Improvement of the water supply network to communities in Ocotepec, in the State of Chiapas, Mexico
Municipality of Ocotepec, in the State of Chiapas
We provide access to water, knowledge about natural resources and hygiene to five indigenous communities in one of the poorest areas of Mexico.
3,120 women and 1,340 children under 15.
160 women and 50 children under 15.
September 2023 - September 2024
Lack of adequate water supply in an impoverished area affected by environmental degradation and climate change.
Chiapas is one of the states of Mexico with the most deficient water supply and sanitation facilities. Paradoxically, it benefits from a climate with abundant rainfall and the geography with the most water resources in the country: at least five lagoons and 47 rivers, among them the Grijalva, the second largest in the country, which originates in Guatemala and flows into the Caribbean, being an important producer of hydroelectricity.
Chiapas supplies water to 30% of Mexico, but the paradox is that there is the highest concentration of women and girls who must walk to bring water to their homes. The trips often reach four or five kilometres with loads of 20 litres.
Another problem is pollution due to the lack of adequate sanitation systems. Cholera was endemic in many areas of Chiapas during the 1990s, and despite having been controlled, infectious gastrointestinal diseases that affect the lives of thousands of girls and boys have not decreased. The consequent malnutrition, which affects their physical and cognitive development, continues to damage the health and future of the youngest.
Despite its rainy climate, climate change is significantly affecting the water cycle, and its effects on the periodicity of rains are harming the collection of rainwater by indigenous communities, one of the resources they use to make up for the lack of supply. Climate change is also multiplying the environmental damage caused by deforestation for the production of coffee, corn and intensive livestock farming. Chiapas has lost 55% of its native forests and is experiencing soil degradation.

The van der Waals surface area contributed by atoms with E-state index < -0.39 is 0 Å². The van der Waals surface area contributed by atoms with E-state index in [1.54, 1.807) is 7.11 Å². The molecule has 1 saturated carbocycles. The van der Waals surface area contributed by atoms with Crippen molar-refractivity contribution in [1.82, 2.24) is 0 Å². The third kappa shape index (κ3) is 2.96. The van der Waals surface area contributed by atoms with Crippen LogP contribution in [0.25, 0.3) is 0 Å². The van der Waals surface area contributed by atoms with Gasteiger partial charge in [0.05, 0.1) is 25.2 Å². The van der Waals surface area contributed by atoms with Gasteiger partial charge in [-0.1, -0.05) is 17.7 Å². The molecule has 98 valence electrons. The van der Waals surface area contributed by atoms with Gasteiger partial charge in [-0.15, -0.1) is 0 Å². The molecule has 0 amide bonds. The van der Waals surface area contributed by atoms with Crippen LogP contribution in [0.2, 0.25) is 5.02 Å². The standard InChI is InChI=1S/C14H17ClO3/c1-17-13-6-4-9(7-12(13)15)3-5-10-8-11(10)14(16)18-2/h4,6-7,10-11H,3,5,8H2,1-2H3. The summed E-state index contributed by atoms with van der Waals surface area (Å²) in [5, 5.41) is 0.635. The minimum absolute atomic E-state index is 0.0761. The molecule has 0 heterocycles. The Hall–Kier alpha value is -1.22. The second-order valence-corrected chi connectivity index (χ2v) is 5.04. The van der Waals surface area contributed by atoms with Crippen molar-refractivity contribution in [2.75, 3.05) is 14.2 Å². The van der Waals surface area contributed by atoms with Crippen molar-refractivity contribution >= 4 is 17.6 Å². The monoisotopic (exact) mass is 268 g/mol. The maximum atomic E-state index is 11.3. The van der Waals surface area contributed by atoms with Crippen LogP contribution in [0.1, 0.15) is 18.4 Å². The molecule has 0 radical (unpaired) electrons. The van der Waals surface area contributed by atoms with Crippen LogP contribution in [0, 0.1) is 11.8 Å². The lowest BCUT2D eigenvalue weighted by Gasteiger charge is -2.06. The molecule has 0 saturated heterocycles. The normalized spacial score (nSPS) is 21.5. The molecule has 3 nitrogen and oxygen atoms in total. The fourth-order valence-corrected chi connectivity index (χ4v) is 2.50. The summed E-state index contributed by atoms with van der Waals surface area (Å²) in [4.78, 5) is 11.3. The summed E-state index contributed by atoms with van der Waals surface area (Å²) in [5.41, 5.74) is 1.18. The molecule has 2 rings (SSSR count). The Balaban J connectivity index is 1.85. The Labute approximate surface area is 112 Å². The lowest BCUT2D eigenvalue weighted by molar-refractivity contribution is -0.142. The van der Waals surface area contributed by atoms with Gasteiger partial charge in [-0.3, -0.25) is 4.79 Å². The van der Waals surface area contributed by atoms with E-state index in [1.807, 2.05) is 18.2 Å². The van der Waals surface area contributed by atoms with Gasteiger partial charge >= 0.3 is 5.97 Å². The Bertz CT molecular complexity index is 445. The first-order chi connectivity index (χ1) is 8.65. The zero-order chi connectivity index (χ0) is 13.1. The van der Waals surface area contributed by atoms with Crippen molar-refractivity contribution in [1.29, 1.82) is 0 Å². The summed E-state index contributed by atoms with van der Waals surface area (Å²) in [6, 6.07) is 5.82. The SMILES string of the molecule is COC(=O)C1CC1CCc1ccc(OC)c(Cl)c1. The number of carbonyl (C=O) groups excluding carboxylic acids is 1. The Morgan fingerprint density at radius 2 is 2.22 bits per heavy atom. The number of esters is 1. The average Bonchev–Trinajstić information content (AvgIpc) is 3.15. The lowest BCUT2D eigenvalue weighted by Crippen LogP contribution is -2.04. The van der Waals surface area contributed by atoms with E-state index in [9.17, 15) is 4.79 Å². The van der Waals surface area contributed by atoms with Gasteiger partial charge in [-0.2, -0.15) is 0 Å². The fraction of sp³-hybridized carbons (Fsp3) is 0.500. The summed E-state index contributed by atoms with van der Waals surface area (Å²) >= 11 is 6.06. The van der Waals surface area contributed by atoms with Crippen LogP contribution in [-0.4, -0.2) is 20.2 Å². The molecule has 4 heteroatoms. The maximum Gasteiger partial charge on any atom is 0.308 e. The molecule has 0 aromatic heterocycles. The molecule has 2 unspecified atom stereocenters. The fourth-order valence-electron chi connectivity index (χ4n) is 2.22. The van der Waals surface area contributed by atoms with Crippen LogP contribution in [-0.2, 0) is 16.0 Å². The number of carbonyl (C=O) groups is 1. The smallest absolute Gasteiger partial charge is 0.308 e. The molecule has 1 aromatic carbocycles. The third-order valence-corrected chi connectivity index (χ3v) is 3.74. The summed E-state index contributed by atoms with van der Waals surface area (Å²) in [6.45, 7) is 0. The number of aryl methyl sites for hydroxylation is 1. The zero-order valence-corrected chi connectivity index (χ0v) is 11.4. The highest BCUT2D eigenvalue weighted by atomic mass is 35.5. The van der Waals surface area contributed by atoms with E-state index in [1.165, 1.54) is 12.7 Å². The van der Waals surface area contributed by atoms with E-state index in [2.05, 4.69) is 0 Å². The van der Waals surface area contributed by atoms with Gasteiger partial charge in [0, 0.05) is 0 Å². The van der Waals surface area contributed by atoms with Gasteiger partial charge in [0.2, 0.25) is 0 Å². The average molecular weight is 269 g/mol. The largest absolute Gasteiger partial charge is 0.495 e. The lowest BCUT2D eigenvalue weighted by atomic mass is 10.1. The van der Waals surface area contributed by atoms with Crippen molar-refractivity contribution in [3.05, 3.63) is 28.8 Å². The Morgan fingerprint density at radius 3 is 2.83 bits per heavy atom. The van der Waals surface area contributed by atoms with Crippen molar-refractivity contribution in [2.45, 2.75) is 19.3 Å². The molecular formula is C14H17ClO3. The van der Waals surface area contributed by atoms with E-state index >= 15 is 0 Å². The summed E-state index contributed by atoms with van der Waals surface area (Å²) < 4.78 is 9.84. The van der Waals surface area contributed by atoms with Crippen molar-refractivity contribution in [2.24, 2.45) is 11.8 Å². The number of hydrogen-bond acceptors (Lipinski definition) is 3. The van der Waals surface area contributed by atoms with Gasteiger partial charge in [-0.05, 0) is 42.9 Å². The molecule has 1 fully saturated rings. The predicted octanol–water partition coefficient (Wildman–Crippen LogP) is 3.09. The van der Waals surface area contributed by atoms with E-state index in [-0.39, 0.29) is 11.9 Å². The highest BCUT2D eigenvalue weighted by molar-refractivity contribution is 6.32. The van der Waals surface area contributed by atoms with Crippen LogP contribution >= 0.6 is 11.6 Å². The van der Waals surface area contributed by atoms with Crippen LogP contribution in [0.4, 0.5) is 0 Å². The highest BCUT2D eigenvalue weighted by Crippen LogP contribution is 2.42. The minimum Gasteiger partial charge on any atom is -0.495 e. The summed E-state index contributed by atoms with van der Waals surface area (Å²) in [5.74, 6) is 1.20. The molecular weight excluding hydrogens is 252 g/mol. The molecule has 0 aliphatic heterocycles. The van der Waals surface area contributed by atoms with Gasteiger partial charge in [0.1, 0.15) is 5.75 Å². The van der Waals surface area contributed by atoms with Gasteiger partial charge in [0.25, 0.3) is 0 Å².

According to the State Committee for Statistical and Geographic Information of Chiapas report, 2022, the state had the highest poverty rate since it represented two-thirds % of its total population, 67.4% (about 3.8 million people).
Located in the centre of the state of Chiapas, the communities of San Pablo Huacano, San Antonio Buena Vista, Paraíso Huacano, Francisco I. Madero and Nazaret do not have enough drinking water for their basic needs. The current system is not designed for the demand of the five communities, with a total of 560 families, and does not work well.
Its 99% indigenous population has no continuity in supply: they only receive water 15 days a month, about 30-45 minutes per day. The lack of adequate containers to store water with guarantees of health and the poor maintenance of the conduction and distribution network are the leading causes.
The late entry of the rainy season due to climate change increases the population's vulnerability and generates water stress throughout the basin.
Access to essential drinking water services and promote sustainable development in five communities of the municipality.
Expanding the water supply system allows the community to improve its quality of life, and its members can dedicate themselves to other activities. In addition, we work with them on the sustainability of the system and the protection and proper use of natural resources.